6 Compelling Insights Into the Charleston Shooting
'Take down the Confederate flag now,' one writer argues
By Rob Quinn,  Newser Staff
Posted Jun 19, 2015 5:06 AM CDT
Updated Jun 19, 2015 6:38 AM CDT
This photo provided by the Charleston County Sheriff's Office shows Dylann Roof.   (Charleston County Sheriff's Office via AP)
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(Newser) – Racism, terrorism, mass shootings: The church massacre in Charleston combines several of the most troubling issues facing America today, and it has led to some forceful insights. A roundup of six that are worth a read:

  1. "The Deadly History of 'They're Raping Our Women.'" Jamelle Bouie at Slate uses Dylann Roof's alleged justification for the shooting as the starting point for a look at the long and ugly history of rape accusations being used to justify racist violence.
  2. "The Racist Flags on Dylann Roof's Jacket, Explained." At Vox, Zack Beauchamp looks into the Rhodesian and apartheid-era South African flags the suspect wore in a Facebook photo: the symbols of two racist regimes that ceased to exist before he was born, but which are mythologized by today's white supremacists.

  1. "The Charleston Shooter Killed Mostly Black Women. This Wasn't About Rape." At the Guardian, Rebecca Carroll observes that the choice of victims made a mockery even of Roof's own twisted logic, and "somehow, protecting the world from black men has, far too often, meant killing, beating, and raping black women and girls."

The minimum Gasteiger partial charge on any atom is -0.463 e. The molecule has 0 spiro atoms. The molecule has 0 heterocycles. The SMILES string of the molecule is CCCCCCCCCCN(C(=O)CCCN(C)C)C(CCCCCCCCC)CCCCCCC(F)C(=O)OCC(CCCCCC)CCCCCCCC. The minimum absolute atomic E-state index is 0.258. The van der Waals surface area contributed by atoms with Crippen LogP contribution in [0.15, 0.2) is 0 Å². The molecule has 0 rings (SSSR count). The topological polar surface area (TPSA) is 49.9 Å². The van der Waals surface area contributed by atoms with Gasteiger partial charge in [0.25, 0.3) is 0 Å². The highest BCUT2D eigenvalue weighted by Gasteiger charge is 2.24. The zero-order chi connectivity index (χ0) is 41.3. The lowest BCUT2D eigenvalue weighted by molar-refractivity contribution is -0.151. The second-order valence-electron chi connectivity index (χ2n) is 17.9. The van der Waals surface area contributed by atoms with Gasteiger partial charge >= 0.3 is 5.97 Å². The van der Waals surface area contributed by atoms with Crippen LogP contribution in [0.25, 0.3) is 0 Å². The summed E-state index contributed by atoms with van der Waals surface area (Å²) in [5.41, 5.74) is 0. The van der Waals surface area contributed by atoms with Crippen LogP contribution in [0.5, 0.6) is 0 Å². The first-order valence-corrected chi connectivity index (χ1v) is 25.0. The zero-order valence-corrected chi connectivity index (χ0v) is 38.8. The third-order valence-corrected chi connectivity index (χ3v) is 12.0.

2. "Take Down the Confederate Flag Now." At the Atlantic, Ta-Nehisi Coates makes the case for taking down the flag that still flies on SC Capitol grounds, arguing that Roof's crime "cannot be divorced from the ideology of white supremacy which long animated his state nor from its potent symbol."
  3. "The Ugly Truth About Hate Crimes—in 5 Charts and Maps." Christopher Ingraham at the Washington Post has some troubling statistics on hate crimes in America, including the fact that they have remained steady for a decade.
  4. "Emanuel AME Shooting May Be Most Deadly Hate Crime in South Carolina History, Historian Says." Deanna Pan at the Charleston Post and Courier looks at the state's history of hate crimes—and at the reasons why it's one of only five states without hate crime legislation.